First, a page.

By  on September 6, 2007

LOS ANGELES — BCBG Max Azria has a fresh look at its newest store.

The $1.4 billion company based here unveiled the shop on Friday at 8400 West Melrose Avenue. The 3,200-square-foot store, the company's 386th location worldwide and its 12th in Los Angeles, occupies a corner space on West Melrose and Croft Avenues, next to the recently opened Theory, APC and Diabless boutiques and a block from the luxury boutiques of Melrose Place.

"We were looking to debut our new ideas for the store in an area that was forward-thinking and modern, and Melrose was the perfect fit," said Max Azria, founder, designer and chairman of BCBG Max Azria Group. "For us, it's not necessarily about what areas are 'hot,' but rather where our customers are. We want to seamlessly fit into our customer's lifestyle, which means being in the areas that she frequents."

The store, featuring hues of cream and beige with brown and orange accent furniture, has a clean yet cozy vibe.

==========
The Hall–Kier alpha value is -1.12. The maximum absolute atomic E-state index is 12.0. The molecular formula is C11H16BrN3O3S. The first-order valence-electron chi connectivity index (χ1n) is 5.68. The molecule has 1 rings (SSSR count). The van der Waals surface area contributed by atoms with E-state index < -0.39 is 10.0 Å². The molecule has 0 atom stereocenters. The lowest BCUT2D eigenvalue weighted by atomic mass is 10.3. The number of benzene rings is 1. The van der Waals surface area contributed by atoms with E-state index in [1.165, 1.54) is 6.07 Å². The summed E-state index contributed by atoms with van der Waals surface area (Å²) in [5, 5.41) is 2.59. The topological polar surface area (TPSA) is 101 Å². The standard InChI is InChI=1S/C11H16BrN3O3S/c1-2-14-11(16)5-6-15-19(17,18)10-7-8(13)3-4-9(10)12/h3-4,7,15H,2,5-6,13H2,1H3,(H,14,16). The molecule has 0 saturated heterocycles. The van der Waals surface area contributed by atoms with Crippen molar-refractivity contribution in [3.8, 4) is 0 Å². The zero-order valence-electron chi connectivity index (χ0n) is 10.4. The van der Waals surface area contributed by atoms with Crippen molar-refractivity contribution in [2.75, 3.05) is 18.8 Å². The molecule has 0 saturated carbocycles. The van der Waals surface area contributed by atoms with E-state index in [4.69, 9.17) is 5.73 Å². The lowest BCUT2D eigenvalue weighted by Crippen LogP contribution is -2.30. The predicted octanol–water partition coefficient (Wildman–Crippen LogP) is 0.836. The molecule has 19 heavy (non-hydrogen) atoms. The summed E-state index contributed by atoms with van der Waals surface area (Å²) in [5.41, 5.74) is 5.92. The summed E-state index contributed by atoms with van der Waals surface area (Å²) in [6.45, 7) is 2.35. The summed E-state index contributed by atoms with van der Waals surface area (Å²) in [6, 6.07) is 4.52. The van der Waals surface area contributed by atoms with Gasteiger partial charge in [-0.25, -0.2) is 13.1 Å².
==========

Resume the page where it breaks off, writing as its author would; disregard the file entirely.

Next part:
"We wanted to create a space that felt inspired, organic and had a warm, lived-in quality; we wanted something that reminded customers of home," Azria said.

The outside of the store, which eventually will have ivy climbing its white walls, features wooden slat awnings and large wooden doors with antique brass handles. The window box displays are high-walled so passersby can't see into the store. Inside, curved, back-lit walls, skylights and a gold-tone metal ceiling garland give the feel of being inside an urban garden. A sitting area featuring low-back brown armchairs, a shag rug and a gas fireplace beneath a white quartz stone mantle invites customers to lounge and shop.

There are designated areas for the runway, ready-to-wear, eveningwear, footwear and accessories lines, though the floor plan is open and airy. The dressing room area provides a touch of sparkle with mini chandeliers and painted glass walls.

The store is a stark contrast to its sleek Rodeo Drive counterpart a few miles away, which features high-gloss white walls with chrome and red accents.

"Both locations are reflective of their neighborhoods,'' Azria said. "However, as a brand we are constantly evolving and always looking to introduce new design concepts regardless of address."

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